Holocaust Survivors Cannot Escape Mengele Nightmares

For some, the memories never fade away. “I own a document which says that I was liberated on April 15, 1945. But I am still not free, not free of horrible nightmares,” said Vera Alexander, a Slovakian born Jewish woman who was an inmate at the Auschwitz death camp.

“My memories and dreams mix up between past and present. I have two sons, age 45 and 50, and I still dream of them as kids in Auschwitz,” says Alexander, breaking into tears.

She shared the stage with three elderly men who, like her, came here from Israel recently to share their experiences at Auschwitz with an audience of some 1,500 mostly young Austrians.

The three men — Otto Klein, Solomon Malek and Ephraim Reichenberg — belong to a group of some 180 survivors of the “twin experiments” that were carried out by camp doctor Josef Mengele, the “Angel of Death,” at Auschwitz between 1943 and 1944.

Alexander, who now works as a painter and sculptor in the northern Israeli city of Safed, was not one of the twins. Her job at Auschwitz was to care for the needs of the twins after the man she called the “good-looking and proper doctor” had finished carrying out his hideous experiments on them.

The Bavarian-born Mengele, who escaped to Argentina after the war, had experimented at Auschwitz on some 3,000 twins, dwarfs, giants and hunchbacks in hopes of detecting their genetic code.

The goal of his “medical” work was to help gather data for creating the tall, blueeyed, blond-haired Aryan model of perfection.

The first-hand witnesses to those experiments were brought to one of Vienna’s largest theaters under the sponsorship of several private sources as well as the Austrian Foreign and Education ministries.

Ephraim Reichenberg, like the other speakers, gave a glimpse into the heart of darkness that was Auschwitz.

“My twin brother Laszlo had a beautiful voice. So Mengele, a fervent music lover who was always humming some opera arias, wanted to look behind this miracle,” said Reichenberg.

He can be heard only with the help of a throat microphone — a result of the throat cancer that developed as a direct consequence of Mengele’s “treatments.”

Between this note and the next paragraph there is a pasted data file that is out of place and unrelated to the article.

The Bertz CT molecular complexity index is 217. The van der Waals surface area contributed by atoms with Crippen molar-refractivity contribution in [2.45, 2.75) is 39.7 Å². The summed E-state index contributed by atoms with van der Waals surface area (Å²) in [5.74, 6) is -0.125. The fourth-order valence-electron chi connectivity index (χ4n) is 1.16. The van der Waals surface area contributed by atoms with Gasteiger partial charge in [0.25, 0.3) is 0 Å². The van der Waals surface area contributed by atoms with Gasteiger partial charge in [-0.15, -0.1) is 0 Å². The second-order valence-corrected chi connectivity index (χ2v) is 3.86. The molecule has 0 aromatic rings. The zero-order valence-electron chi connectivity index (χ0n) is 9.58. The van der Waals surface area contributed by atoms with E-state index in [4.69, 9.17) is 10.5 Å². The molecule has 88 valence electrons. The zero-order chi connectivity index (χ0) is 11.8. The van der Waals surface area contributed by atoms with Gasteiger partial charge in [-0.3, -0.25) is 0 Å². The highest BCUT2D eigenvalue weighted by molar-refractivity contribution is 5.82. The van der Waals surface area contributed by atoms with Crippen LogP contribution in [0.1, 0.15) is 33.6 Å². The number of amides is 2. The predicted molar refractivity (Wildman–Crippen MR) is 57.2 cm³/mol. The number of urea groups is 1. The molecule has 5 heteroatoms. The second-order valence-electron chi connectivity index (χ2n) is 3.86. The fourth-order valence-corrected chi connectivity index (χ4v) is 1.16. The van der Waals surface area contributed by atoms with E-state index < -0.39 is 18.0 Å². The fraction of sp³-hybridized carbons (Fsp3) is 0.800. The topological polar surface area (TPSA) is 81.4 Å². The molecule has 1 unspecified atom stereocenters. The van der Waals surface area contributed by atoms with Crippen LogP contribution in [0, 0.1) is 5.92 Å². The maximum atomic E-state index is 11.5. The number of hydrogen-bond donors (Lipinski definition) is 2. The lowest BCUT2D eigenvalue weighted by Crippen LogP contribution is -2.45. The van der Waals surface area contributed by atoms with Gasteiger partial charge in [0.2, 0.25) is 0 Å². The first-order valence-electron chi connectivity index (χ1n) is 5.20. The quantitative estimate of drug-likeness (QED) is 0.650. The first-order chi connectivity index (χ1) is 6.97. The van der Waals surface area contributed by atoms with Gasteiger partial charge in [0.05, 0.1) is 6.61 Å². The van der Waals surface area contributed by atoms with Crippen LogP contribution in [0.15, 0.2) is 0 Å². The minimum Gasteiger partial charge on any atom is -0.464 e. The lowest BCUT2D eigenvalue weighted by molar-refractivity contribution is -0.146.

“Mengele injected something into our throats. We got high fevers and our throats were terribly swollen for at least three days,” Reichenberg told the audience, adding that this procedure was repeated for nearly four months.

He and his twin brother were born in 1927 as sons of a famous cantor in Papa, Hungary.

They were deported to Auschwitz on July 10, 1944, along with the rest of their family.

At the arrival point for Auschwitz, Mengele, who oversaw many of the infamous selections, “ordered all twins to step out of the line. Laszlo and I did not want to leave our family, so we did not identify ourselves,” recalled Reichenberg, who now lives in Beersheba.

“But another Jewish prisoner pointed at us, and so we were taken out. Probably he saved our lives, because my parents and my sister were taken to the gas chambers.”

After suffering Mengele’s experiments, the Reichenberg twins were liberated and taken to a hospital in Prague.

Laszlo Reichenberg died in 1946 as a result of lung cancer.

His brother was the initiator of a symbolic trial against Mengele that took place in February 1985 at Yad Vashem in Jerusalem.

“It was morally important for me that the `symbol of Mengele’ should be convicted,” he said.

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